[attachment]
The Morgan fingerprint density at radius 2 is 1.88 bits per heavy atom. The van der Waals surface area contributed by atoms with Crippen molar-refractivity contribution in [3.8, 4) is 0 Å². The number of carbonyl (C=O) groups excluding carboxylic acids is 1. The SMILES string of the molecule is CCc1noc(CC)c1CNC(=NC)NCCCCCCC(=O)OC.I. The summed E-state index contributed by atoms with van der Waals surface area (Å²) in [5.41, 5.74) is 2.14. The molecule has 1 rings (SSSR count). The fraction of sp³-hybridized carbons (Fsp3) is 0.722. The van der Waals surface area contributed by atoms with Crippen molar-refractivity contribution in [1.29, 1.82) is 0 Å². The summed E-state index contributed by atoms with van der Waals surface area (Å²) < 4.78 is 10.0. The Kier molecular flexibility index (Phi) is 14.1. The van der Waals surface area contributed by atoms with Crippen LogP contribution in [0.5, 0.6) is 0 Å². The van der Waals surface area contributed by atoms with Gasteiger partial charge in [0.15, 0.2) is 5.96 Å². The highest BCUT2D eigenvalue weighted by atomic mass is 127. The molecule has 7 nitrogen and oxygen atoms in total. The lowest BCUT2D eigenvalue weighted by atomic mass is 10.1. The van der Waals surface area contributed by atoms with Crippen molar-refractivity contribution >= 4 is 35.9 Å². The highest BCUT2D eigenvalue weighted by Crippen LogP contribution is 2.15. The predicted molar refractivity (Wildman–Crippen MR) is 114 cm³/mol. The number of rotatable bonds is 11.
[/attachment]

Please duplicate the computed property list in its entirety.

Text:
The Morgan fingerprint density at radius 2 is 1.88 bits per heavy atom. The van der Waals surface area contributed by atoms with Crippen molar-refractivity contribution in [3.8, 4) is 0 Å². The number of carbonyl (C=O) groups excluding carboxylic acids is 1. The SMILES string of the molecule is CCc1noc(CC)c1CNC(=NC)NCCCCCCC(=O)OC.I. The summed E-state index contributed by atoms with van der Waals surface area (Å²) in [5.41, 5.74) is 2.14. The molecule has 1 rings (SSSR count). The fraction of sp³-hybridized carbons (Fsp3) is 0.722. The van der Waals surface area contributed by atoms with Crippen molar-refractivity contribution in [1.29, 1.82) is 0 Å². The summed E-state index contributed by atoms with van der Waals surface area (Å²) < 4.78 is 10.0. The Kier molecular flexibility index (Phi) is 14.1. The van der Waals surface area contributed by atoms with Crippen LogP contribution in [0.5, 0.6) is 0 Å². The van der Waals surface area contributed by atoms with Gasteiger partial charge in [0.15, 0.2) is 5.96 Å². The highest BCUT2D eigenvalue weighted by atomic mass is 127. The molecule has 7 nitrogen and oxygen atoms in total. The lowest BCUT2D eigenvalue weighted by atomic mass is 10.1. The van der Waals surface area contributed by atoms with Crippen molar-refractivity contribution >= 4 is 35.9 Å². The highest BCUT2D eigenvalue weighted by Crippen LogP contribution is 2.15. The predicted molar refractivity (Wildman–Crippen MR) is 114 cm³/mol. The number of rotatable bonds is 11.